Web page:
A Sore in the mouth makes it painful to eat and talk. Many healthy people suffer from recurrent mouth sores.

The most common recurrent oral lesions are fever blisters (also called cold sores) and canker sores (aphthous ulcers). When they occur in the mouth, it may be difficult to distinguish one from the other. Since the treatment and cause of these two sores are completely different, it is extremely important to know which is which.

What Are Fever Blisters (Cold Sores)?

Fever Blisters are fluid filled blisters that commonly occur on the lips. They occur in the mouth particularly on the gums and roof of the mouth (hard palate), but this is rare. They are usually painful. The pain may precede the appearance of the lesion by a few days. The blisters rupture within hours, then crust over and last for about 7-10 days.


  • They result from a herpes simplex virus that becomes active.
  • This virus is latent (dormant) in afflicted people.
  • It can be activated by conditions such as stress, fever, trauma, hormonal changes, and exposure to sunlight.
  • When lesions reappear, they tend to form in the same location.

Can Fever Blisters Be Spread?

Yes, the time from blister rupture until the sore is completely healed is the time of greatest risk for spread of infection. The virus can spread to our own eyes and genitalia, as well as to other people.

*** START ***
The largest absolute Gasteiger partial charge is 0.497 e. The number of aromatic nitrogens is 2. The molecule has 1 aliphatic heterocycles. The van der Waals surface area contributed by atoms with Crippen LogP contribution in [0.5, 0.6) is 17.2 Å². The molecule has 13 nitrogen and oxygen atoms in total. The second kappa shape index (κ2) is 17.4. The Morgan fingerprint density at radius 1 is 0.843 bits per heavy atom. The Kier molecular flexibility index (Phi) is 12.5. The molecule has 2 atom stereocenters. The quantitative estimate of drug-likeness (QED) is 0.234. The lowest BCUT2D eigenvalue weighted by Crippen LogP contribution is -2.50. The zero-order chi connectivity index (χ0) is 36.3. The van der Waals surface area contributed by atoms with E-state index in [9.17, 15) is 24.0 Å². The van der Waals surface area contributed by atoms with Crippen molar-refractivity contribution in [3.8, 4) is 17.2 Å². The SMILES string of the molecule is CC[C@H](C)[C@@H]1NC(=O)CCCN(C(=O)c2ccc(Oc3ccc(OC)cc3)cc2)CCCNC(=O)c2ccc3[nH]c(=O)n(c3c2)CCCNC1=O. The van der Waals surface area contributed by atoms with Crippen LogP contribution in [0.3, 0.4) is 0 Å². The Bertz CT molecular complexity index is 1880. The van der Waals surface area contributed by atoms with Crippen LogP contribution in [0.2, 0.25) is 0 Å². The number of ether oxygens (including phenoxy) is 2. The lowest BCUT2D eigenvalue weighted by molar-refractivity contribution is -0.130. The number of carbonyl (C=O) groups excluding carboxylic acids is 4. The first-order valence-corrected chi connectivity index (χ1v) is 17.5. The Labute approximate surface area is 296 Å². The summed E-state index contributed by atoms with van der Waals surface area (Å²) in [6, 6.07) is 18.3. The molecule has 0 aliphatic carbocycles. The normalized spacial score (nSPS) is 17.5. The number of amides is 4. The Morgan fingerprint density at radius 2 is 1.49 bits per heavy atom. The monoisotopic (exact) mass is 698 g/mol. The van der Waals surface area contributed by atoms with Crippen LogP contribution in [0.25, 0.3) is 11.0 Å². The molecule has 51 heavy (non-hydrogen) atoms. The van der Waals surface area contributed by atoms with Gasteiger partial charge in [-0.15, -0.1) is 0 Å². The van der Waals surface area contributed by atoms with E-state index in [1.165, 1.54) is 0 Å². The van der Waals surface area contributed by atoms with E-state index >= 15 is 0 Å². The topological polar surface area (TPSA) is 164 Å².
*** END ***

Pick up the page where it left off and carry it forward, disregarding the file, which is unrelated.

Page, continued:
Tips for Preventing Sores:

  • Avoid mucous membrane contact when a lesion is present.
  • Do not squeeze, pinch or pick at the blister.
  • Wash hands carefully before touching your eyes or genital area, or another person
  • Despite all caution, it is important to remember that it is possible to transmit herpes virus even when no blisters are present.


It consists of coating the lesions with a protective barrier ointment containing an antiviral agent. A 5% acyclovir ointment, there is no cure, but there is much research activity underway in this field. Contact your doctor or dentist for any information.

What are Canker Sores?

These sores are small, shallow ulcers occurring on the tongue, soft palate, or inside the lips and cheeks. It is also called as aphthous sores. They are quite painful and usually last 5-10 days.

The best available evidence suggests that they result from an altered local immune response associated with stress, trauma, or local irritants, such as eating acidic foods (i.e., tomatoes, citrus fruits and some nuts.)

Can Canker Sores Be Spread?
No, since they are not caused by bacteria or viral agents, they cannot be spread locally or to anyone else.

The treatment is directed towards relieving discomfort and guarding against infection. A topical corticosteroid preparation such as triamcinolone dental paste or Betnesol tablets dissolved in water (Kenalog in Orabase 0.1%) is helpful. Unfortunately, no cure exists at present.

What About Other Sores?

For any mouth lesion that does not heal in two weeks, you should see your physician or dentist.